June 9, 1954. Senator Joseph McCarthy has accused the United States Army of having communists within its midst. After rising to power during a time of great fear in America, McCarthy's name has become synonymous with anti-communism – and with baseless, life-ruining accusations. But today, five simple words will take down one of the most notorious men in American political history. What made McCarthy so powerful in the first place? And how did that very same thing eventually bring him down? Thank you to our guest, Ellen Schrecker, historian, author and expert on McCarthyism. https://www.ellenschrecker.com/ Thank you to Thomas Doherty, Professor of American Studies at Brandeis University, for speaking with us for this episode. He is the author of "Cold War, Cool Medium: Television, McCarthyism, and American Culture".  To our listeners, thank you for subscribing to History This Week. We want to hear your feedback: https://bit.ly/3a4FGqJ  See acast.com/privacy for privacy and opt-out information.
June 1, 1840. U.S. Marshals are going door to door conducting the sixth-ever census in the United States. This year something is different – this is the very first time the U.S. government is asking a question about mental health. But the results are tragic, and long-lasting. Twenty-one years before the Civil War, with over two million slaves in America, this question will uphold a racist and pernicious lie that is already spreading throughout America: that freedom causes black people to go insane. Special thanks to our guest Dr. King Davis, Research Professor at the University of Texas at Austin and Former Commissioner of the Department of Behavioral Health, Virginia.  See acast.com/privacy for privacy and opt-out information.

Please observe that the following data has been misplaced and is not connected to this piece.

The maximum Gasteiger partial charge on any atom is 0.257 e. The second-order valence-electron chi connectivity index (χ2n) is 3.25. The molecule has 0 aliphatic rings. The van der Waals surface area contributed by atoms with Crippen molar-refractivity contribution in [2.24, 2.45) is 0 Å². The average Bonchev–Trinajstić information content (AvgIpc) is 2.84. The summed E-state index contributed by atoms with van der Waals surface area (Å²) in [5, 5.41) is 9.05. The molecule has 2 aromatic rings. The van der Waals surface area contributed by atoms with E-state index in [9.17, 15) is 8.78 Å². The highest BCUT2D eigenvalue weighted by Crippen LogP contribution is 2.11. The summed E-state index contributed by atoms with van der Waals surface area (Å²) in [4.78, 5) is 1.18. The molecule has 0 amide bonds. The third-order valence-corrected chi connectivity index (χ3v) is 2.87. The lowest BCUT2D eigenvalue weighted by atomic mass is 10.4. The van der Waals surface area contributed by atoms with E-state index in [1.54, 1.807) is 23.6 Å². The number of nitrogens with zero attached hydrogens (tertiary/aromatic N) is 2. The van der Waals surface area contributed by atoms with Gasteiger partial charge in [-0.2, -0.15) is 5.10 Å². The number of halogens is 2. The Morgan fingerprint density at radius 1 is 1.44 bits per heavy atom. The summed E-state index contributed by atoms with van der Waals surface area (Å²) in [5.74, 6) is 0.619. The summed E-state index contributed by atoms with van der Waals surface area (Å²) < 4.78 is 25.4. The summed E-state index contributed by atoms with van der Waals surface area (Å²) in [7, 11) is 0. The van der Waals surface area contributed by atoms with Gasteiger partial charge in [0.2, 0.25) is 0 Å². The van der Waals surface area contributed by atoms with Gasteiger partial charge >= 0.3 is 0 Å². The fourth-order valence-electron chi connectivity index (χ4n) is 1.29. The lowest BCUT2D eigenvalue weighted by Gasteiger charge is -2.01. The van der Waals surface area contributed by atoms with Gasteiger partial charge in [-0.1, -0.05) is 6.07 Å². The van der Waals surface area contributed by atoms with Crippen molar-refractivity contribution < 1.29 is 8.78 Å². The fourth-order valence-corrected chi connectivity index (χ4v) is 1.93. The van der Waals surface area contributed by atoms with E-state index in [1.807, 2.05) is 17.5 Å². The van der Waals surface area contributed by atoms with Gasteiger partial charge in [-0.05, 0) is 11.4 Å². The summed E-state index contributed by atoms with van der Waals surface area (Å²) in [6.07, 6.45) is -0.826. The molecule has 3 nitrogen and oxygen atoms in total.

A Gilded Age Apocalypse

A Gilded Age Apocalypse

2020-05-2525:463

May 31, 1889. It’s raining in Johnstown, PA, causing some small flooding. But the townsfolk were used to it – this city of 30,000 was nestled in a valley between two rivers. What happened next was something every person in Johnstown feared, but hoped would never come true. The old dam at the millionaires’ resort, high up in the mountains, had failed... and unimaginable destruction was on its way. Special thanks to Neil M. Coleman, author of Johnstown’s Flood of 1889: Power Over Truth and The Science Behind the Disaster (https://amzn.to/2LY8B4N) --- "Antonín Dvořák - Humoresque Op. 101 No. 7" arranged for piano and viola by Elias Goldstein is licensed under CC BY-SA 2.0 (https://bit.ly/36qEMmK)  See acast.com/privacy for privacy and opt-out information.
May 23, 1701. Captain William Kidd is hanged at Execution Dock in London. His death sentence cements his legacy as one of history’s most notorious pirates, but he went to the gallows claiming to be an innocent man. And he may have been telling the truth. Nonetheless, his execution began a worldwide ripple effect that would change the high seas forever and ultimately help prosecute one of the most infamous Nazis that ever lived. Special thanks to Richard Zacks, author of The Pirate Hunter: The True Story of Captain Kidd. To our listeners, thank you for subscribing to History This Week. We want to hear your feedback: https://bit.ly/3a4FGqJ  See acast.com/privacy for privacy and opt-out information.